Based on the descriptive characteristic data extracted for the 204 articles that measured frailty, the number of participants per study ranged from 9 to 971,434 with a median of 206 participants (interquartile range 100.5–460). The mean age of participants ranged from 47.1 to 91.6 years with a median of 78.9 years (interquartile range 74–82.9); for 9 articles [26, 60, 111, 128, 136,137,138, 169, 211], the mean age was less than 65 years. Among the articles that reported the number of female and male participants (n = 187/204), the median was 54% females (interquartile range 43.5–63%) (Table 1). The majority of articles were observational studies (n = 166/204) and 16% were experimental (n = 32; 26 were randomized controlled trials). In total, 3% of the studies were qualitative (n = 6) [27, 69, 88, 124, 145, 181]; 3 studies examined the involvement of hospitalized older people in decision making regarding their care (Fig. 2).

Fig. 2

Proportion of articles that measured frailty by study design. We only stratified by disciplines that have been included in at least 2 articles

Table 2 summarizes the characteristics of frailty measurement as reported in the included articles. In most cases, frailty was measured by either a health care professional (n = 80) or a researcher (n = 81) (Additional file 1: Figure S3). In geriatrics, oncology, surgery, and EMS disciplines, frailty assessments were done mostly by health care professionals, whereas in emergency department, general medicine, ICU, orthopedics, and cardiology it was more common that assessments were done by researchers (Additional file 1: Figure S3). Frailty was measured at hospital admission in almost half of the articles (n = 94), at discharge in 5% of the articles (n = 10), and was operationalized retrospectively through chart reviews or databases in 13% of the articles (n = 27). In cardiology, orthopedics, and EMS disciplines, more than one quarter of the articles operationalized frailty retrospectively (Table 2).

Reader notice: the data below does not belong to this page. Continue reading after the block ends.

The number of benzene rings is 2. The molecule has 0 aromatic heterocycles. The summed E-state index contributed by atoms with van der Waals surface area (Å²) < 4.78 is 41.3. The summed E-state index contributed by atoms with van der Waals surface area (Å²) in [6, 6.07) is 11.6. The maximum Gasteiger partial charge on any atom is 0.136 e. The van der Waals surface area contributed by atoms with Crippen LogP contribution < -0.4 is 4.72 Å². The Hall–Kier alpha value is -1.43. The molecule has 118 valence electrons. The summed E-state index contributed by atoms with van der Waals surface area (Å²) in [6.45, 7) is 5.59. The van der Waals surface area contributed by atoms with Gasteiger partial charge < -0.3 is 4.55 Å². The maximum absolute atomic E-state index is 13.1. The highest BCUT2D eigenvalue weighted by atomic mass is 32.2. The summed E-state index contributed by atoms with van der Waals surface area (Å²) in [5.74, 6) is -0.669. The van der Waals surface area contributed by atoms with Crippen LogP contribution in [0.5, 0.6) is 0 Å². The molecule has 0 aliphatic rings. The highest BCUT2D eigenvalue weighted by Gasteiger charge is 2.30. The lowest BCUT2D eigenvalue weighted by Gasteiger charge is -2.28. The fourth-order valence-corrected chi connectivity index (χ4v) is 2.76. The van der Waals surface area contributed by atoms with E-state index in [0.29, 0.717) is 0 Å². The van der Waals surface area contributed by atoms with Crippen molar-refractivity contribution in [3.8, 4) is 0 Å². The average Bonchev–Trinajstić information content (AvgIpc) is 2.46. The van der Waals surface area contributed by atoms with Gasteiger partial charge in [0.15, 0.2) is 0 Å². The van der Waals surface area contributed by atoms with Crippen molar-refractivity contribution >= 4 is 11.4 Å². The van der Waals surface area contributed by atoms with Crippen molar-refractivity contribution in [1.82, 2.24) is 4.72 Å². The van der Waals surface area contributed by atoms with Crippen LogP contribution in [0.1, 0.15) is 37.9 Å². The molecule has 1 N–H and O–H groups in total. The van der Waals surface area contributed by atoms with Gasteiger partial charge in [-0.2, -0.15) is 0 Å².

Table 2 Frailty charactseristics of included articles

Overall, 89 measures were used 240 times in the 204 included articles. Most of the articles included only one frailty measure (n = 185), while 9 articles included 2 measures [45, 54, 70, 112, 163, 172, 183, 196, 212] and 10 articles included 3 or more measures (Table 2). Thirteen established tools, developed to measure frailty, were used in 51% of the cases (n = 123). Thirty-five non-frailty tools were used in 24% of the cases (n = 57). These were validated scales but not developed to identify frailty (e.g. short physical performance battery). In 23% of the cases (n = 56), ad hoc measures were used which were operational definitions developed for the purpose of that study (e.g. everyone who was older than 65 and had 2 or more chronic diseases was considered frail). Four articles used clinical judgment to define frailty. Established frailty tools were the most common type of measure across all disciplines, except the orthopedic discipline where non-frailty scales were more common (n = 10/18 articles) (Table 2). When the results were stratified by year of publication, we found that ad hoc measures of frailty (n = 15/24; 63%) were most commonly used in the oldest articles (those published between 2000 and 2005), whereas use of established frailty tools (n = 101/174; 58%) was most common in the most recent articles (published between 2011 and 2015), (Additional file 1: Figure S4). In articles reporting on studies conducted in USA, ad hoc measures were the most common (n = 26/62; 42%). In contrast, in the rest of the countries established frailty tools were the most common, with Canada (n = 17/18; 94%) and Australia/New Zealand (n = 14/18; 78%) having the highest proportion.